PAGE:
Participants

Bocquillon (C)
Hassler (A)
Morgenstern (A)
Stampfer (A)

Collaborators:
Kennes (A)

Open Call:
Rosenbach (C)

Independence Grants:
Rosenbach (C)

A4:

Ab-initio Bogoliubov-de Gennes investigation of superconducting interfaces for Majorana materials platforms

This project contributes to the characterization, understanding and control of the proximitized ordered and chemically disordered TI and QAHI and interfaces. We plan to study the decay of the proximity effect into topological materials, how the proximity
effect can be engineered from the local atomic structure and how disorder and intermixing at the interface affect the proximity effect.

Participants

Blügel (J)

Collaborators:
Ando (C)
Mayer (J)
Rosch (C)

Independence Grants:
Rüßmann (J/Würzburg)

A5:

Atomistic investigations of structure, chemistry and electronic properties in 3D TIs and at TI/SC interfaces

We carry out solid microstructural and structure-property relationship studies, aiming that our findings in multiple scales and multiple dimensions improve the fabrication of TI/SC with ideal interfaces and eventually lead to the realization of the desired  Majorana systems.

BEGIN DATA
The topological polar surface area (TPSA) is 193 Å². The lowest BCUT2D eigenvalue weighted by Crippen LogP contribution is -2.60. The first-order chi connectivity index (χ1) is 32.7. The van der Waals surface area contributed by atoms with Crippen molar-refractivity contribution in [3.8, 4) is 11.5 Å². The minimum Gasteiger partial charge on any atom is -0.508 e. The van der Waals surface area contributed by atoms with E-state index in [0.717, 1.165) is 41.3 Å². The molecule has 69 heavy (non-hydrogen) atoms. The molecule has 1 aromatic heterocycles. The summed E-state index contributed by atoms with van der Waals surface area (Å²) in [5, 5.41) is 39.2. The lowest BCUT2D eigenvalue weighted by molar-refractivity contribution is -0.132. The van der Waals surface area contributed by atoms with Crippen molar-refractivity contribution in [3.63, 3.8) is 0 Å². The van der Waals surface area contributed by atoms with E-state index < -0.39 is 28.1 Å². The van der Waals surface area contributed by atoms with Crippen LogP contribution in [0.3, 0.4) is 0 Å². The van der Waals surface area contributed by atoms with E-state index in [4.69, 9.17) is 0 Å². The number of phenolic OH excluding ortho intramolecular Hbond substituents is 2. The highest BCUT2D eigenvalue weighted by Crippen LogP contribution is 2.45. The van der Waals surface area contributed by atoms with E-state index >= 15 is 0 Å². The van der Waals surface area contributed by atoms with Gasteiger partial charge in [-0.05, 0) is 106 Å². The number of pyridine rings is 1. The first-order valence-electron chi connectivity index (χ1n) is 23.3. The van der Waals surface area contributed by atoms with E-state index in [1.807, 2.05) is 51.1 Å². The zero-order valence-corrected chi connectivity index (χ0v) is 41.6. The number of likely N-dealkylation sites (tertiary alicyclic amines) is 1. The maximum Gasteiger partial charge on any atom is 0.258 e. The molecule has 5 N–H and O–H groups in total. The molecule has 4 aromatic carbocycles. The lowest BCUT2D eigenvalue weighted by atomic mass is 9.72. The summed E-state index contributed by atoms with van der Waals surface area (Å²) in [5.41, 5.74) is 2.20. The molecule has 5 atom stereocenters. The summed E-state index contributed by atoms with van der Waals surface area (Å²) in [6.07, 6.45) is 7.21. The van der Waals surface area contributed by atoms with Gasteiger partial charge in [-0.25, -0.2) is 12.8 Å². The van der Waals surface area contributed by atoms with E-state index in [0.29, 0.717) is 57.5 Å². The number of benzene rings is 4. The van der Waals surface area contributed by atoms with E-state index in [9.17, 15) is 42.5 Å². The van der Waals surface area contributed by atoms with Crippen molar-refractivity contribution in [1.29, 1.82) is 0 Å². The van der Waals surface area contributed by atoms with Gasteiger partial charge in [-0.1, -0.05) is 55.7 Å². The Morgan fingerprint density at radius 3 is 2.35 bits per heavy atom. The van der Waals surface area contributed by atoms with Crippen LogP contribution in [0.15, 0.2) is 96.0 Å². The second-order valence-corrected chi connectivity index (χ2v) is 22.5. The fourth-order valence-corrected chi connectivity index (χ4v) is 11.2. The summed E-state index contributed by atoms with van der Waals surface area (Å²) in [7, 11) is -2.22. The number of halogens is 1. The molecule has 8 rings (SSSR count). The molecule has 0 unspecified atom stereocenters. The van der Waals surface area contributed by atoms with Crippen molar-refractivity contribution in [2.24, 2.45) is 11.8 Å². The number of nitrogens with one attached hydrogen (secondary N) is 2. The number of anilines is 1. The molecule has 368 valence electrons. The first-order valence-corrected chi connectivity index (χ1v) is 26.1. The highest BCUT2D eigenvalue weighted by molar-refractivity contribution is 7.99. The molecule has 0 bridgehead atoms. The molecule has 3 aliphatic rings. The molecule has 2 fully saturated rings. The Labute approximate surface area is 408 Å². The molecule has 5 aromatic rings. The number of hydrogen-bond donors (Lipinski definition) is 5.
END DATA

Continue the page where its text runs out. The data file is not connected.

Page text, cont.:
Participants

Mayer (J)

Collaborators:
Ando (C)
Blügel (J)
Grützmacher (J)
Morgenstern (A)
Plucinski (J)
Stampfer (A)

A6:

Four-tip scanning tunneling microscope operating at 100 mK

This project aims to add a local perspective to quantum transport measurements by implementing the first-of-its-kind four-tip scanning tunneling microscope (4-tip STM) that operates below 100 mK with a 3D magnetic field of up to ~1 T. The abilities of the novel instrument are not restricted to Majorana physics and will enable tackling different questions related to other devices, such as superconducting qubits or spin qubits.

Participants

Balashov (A)
Morgenstern (A)

Collaborators:
Ando (C)
Lu (USC)
Mussler (J)
Schüffelgen (J)
Stampfer (A)
Tautz (J)
Voigtländer (J)

Independence Grants:
Lüpke (J)

A7:

Majorana States and Parafermions in Ultracold Atom Systems

The aim of this project is to realize advanced topological quantum states, such as Majorana fermions and the computationally even more powerful parafermion (i.e. fractional Majorana) states, in cold atomic gas systems.

Participants

Köhl (B)
Kollath (B)
Rizzi (C)
Weitz (B)

Collaborators:
Diehl (C)
Rosch (C)

Open Call:
Schmitt (C)